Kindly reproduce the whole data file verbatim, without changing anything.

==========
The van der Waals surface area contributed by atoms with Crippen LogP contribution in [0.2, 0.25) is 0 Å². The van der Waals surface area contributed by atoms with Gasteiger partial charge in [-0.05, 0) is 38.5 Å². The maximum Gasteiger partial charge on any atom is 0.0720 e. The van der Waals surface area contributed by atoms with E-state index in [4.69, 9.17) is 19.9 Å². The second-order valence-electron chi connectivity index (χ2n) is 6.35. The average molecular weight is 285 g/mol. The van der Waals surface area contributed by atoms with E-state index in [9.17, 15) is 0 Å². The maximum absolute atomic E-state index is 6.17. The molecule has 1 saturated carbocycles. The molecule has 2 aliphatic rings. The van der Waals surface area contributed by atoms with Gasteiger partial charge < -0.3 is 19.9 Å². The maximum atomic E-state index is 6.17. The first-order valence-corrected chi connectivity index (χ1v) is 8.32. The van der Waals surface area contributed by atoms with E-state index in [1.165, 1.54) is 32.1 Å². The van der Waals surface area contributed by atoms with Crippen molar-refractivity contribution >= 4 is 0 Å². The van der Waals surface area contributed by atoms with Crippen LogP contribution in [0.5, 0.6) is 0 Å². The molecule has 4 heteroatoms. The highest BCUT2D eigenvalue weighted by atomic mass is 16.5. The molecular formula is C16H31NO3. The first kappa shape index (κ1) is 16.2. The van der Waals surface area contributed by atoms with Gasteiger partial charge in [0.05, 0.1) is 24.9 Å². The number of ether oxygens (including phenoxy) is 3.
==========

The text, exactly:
The van der Waals surface area contributed by atoms with Crippen LogP contribution in [0.2, 0.25) is 0 Å². The van der Waals surface area contributed by atoms with Gasteiger partial charge in [-0.05, 0) is 38.5 Å². The maximum Gasteiger partial charge on any atom is 0.0720 e. The van der Waals surface area contributed by atoms with E-state index in [4.69, 9.17) is 19.9 Å². The second-order valence-electron chi connectivity index (χ2n) is 6.35. The average molecular weight is 285 g/mol. The van der Waals surface area contributed by atoms with E-state index in [9.17, 15) is 0 Å². The maximum absolute atomic E-state index is 6.17. The molecule has 1 saturated carbocycles. The molecule has 2 aliphatic rings. The van der Waals surface area contributed by atoms with Gasteiger partial charge < -0.3 is 19.9 Å². The maximum atomic E-state index is 6.17. The first-order valence-corrected chi connectivity index (χ1v) is 8.32. The van der Waals surface area contributed by atoms with E-state index in [1.165, 1.54) is 32.1 Å². The van der Waals surface area contributed by atoms with Crippen molar-refractivity contribution >= 4 is 0 Å². The van der Waals surface area contributed by atoms with Crippen LogP contribution in [0.5, 0.6) is 0 Å². The molecule has 4 heteroatoms. The highest BCUT2D eigenvalue weighted by atomic mass is 16.5. The molecular formula is C16H31NO3. The first kappa shape index (κ1) is 16.2. The van der Waals surface area contributed by atoms with Gasteiger partial charge in [0.05, 0.1) is 24.9 Å². The number of ether oxygens (including phenoxy) is 3.